Harvard University is enmeshed in another antisemitism controversy following reports that a Middle Eastern studies professor has invited Dalal Saeb Iriqat, an extreme anti-Zionist and alleged advocate of terrorism, to the Harvard Kennedy School (HKS)
According to The Harvard Crimson, Tarek. E Masoud, director of Harvard’s Middle East Initiative (MEI), invited Dalal Saeb Iriqat as a speaker for MEI’s “Middle East Dialogue Series,” a slate of interviews that will also include former government officials such presidential adviser Jared Kushner and former Palestinian Authority (PA) prime minister Salam Fayyad.
Iriqat, a Palestinian instructor employed by Arab American University, located in the West Bank city of Jenin, is most known for defending Hamas’ murdering and raping of civilians during its massacre across southern Israel on Oct. 7, an act she described on social media as “just a normal human struggle.”
In other posts, she said, “We will never forgive the Israeli right wing extreme government for making us take their children and elderly as hostages” and “The Israeli public need to realize that their own government had caused all this bloodshed and they remain the ones responsible for this [escalation] and losses of civilian lives.”
Masoud told The Harvard Crimson that he disagrees with Iriqat’s opinions but nothing about his bringing her to campus is inappropriate.
“If you are going to engage with Palestinians, you’re going to have to engage with these ideas,” he told the paper. “My view is that we have to subject these ideas — and all the ideas that we encounter — to polite but rigorous inquiry.”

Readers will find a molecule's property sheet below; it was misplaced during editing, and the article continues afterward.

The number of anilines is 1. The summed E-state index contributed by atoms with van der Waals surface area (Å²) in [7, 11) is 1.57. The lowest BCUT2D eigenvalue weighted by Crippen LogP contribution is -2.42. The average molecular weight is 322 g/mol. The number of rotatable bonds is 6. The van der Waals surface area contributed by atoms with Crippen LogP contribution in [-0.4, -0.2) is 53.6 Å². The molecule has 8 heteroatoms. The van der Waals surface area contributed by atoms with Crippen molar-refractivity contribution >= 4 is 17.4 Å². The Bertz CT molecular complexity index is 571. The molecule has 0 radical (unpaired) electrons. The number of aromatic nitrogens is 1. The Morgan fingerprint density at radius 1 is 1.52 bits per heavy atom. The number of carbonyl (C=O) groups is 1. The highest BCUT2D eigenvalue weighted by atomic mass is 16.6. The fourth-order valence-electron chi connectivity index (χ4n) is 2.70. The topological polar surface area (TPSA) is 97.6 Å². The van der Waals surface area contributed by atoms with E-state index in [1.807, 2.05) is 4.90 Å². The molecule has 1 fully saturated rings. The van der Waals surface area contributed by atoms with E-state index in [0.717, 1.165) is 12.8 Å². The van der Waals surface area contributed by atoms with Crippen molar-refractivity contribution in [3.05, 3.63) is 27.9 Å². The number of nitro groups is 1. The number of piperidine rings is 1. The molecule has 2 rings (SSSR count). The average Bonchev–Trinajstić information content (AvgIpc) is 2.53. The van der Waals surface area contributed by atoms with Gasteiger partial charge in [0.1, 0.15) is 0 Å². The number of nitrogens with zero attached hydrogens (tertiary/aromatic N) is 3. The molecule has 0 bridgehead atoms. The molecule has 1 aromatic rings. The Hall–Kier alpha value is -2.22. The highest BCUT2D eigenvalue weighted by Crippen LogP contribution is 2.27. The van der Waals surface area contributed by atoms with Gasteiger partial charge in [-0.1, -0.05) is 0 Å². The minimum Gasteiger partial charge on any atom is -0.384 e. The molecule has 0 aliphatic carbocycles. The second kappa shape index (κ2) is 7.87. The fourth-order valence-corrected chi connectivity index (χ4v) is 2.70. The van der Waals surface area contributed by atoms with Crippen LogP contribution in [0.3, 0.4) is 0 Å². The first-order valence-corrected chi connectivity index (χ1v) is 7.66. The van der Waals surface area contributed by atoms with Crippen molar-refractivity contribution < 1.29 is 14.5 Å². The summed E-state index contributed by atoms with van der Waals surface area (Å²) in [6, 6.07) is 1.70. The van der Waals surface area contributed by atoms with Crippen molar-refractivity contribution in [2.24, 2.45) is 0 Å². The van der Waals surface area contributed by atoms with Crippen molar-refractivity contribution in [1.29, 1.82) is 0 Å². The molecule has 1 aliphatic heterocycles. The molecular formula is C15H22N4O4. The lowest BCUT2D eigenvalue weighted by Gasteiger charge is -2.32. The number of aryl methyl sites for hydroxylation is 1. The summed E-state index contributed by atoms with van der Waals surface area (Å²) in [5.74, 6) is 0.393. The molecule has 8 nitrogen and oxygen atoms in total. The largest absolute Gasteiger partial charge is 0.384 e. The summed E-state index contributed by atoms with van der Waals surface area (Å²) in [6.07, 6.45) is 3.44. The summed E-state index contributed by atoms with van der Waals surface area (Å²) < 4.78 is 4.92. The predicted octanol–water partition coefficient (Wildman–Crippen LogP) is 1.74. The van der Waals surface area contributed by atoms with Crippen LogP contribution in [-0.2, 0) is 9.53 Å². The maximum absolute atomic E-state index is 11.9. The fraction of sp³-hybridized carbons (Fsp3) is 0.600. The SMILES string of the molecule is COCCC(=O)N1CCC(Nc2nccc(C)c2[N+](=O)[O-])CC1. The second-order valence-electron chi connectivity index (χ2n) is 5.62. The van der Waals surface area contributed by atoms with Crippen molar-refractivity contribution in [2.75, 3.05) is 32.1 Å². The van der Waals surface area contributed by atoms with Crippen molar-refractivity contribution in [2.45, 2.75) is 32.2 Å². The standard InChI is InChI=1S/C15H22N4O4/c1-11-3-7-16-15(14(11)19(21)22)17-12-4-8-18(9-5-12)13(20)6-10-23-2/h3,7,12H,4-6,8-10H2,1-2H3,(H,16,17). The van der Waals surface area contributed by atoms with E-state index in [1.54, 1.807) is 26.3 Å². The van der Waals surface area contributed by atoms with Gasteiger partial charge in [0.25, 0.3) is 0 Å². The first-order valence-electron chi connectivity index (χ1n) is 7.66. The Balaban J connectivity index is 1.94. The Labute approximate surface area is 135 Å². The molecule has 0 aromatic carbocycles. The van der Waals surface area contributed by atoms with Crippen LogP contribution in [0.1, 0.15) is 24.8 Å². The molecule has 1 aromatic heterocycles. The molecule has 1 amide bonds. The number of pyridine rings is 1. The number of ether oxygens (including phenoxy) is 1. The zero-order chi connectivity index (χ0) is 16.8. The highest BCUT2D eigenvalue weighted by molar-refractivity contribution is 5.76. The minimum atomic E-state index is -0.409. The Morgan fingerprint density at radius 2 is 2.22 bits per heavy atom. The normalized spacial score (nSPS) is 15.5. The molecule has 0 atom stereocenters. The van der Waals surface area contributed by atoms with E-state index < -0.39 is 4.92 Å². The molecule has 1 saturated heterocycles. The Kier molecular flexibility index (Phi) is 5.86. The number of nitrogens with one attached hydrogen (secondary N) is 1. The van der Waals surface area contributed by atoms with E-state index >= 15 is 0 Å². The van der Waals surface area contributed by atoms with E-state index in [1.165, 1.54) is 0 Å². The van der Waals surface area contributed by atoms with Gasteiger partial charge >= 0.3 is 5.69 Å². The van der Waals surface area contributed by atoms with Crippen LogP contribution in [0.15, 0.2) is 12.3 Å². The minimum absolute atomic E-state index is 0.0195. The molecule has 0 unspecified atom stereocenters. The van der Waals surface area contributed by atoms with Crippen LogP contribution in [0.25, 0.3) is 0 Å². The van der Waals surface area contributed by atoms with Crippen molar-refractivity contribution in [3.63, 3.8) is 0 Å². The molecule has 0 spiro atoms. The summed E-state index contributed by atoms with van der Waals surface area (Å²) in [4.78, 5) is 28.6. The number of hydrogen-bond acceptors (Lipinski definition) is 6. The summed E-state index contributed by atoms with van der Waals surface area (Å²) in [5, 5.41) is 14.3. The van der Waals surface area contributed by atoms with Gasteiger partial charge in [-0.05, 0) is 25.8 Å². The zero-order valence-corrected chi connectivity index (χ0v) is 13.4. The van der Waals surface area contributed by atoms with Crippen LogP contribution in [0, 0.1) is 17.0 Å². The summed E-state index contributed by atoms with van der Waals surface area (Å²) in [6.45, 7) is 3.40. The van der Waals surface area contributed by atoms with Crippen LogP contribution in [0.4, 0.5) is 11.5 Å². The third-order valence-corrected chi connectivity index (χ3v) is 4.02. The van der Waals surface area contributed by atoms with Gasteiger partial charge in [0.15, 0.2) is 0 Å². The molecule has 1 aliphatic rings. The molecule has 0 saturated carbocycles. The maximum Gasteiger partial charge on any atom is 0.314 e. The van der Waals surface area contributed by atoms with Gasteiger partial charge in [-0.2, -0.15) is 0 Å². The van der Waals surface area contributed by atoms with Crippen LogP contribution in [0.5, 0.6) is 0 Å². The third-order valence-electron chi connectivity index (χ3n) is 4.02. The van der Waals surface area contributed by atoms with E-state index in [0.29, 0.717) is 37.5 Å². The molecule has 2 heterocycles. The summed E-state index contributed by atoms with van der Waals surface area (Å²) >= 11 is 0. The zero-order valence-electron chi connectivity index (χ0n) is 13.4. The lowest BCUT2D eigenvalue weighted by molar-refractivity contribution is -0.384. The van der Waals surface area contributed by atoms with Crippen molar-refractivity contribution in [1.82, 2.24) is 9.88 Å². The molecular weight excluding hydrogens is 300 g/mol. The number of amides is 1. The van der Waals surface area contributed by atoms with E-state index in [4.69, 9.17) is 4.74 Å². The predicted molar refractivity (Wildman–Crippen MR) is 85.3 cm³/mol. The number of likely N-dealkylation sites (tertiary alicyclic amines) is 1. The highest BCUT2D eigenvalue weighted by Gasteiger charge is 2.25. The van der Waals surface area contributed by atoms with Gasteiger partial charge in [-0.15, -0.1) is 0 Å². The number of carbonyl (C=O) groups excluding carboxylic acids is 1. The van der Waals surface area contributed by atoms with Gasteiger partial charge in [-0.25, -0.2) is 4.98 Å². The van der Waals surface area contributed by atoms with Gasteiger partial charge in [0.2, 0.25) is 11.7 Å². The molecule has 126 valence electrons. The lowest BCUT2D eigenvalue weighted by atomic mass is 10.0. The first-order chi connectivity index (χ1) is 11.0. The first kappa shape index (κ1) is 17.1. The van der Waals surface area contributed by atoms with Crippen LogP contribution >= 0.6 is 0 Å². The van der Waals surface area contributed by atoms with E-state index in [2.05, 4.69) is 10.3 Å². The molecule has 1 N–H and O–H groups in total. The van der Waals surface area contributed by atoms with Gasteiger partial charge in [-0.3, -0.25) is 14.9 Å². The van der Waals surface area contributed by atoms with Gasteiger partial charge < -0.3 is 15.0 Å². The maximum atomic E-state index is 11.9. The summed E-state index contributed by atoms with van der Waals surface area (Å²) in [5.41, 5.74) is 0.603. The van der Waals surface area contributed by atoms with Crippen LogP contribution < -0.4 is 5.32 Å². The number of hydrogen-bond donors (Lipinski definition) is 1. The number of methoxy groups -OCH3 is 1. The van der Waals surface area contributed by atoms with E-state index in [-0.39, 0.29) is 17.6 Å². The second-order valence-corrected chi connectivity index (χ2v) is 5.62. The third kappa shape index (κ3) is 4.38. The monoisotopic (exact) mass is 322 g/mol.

He added, “For too long we haven’t done this work because we were more concerned with psychological safety rather than education. What I want is for our community to transcend emotions when confronted with ideas or speakers that we dislike, bring our best selves and strongest arguments to the table, and have it out.”
The US House of Representatives Committee on Education and the Workforce is investigating Harvard University to determine whether it refused to address antisemitic discrimination on the campus — before and after Oct. 7 — and cynically defended the choice as observance of free speech protections enumerated in the first amendment of the US Constitution.
In a January letter requesting documents relevant to the committee’s investigation, Committee Chairwoman Rep. Virginia Foxx (R-NC) cited numerous widely reported antisemitic incidents that occurred at Harvard last semester, including the mobbing of a Jewish student by a throng of anti-Israel activists — one of whom was the editor of the prestigious Harvard Law Review — screaming “Shame!” into his ears as he tried to get away. Students there have also chanted openly “globalize the intifada” and “from the river to the sea, Palestine will be free,” which are widely interpreted as calls for violence against Jews and the destruction of Israel.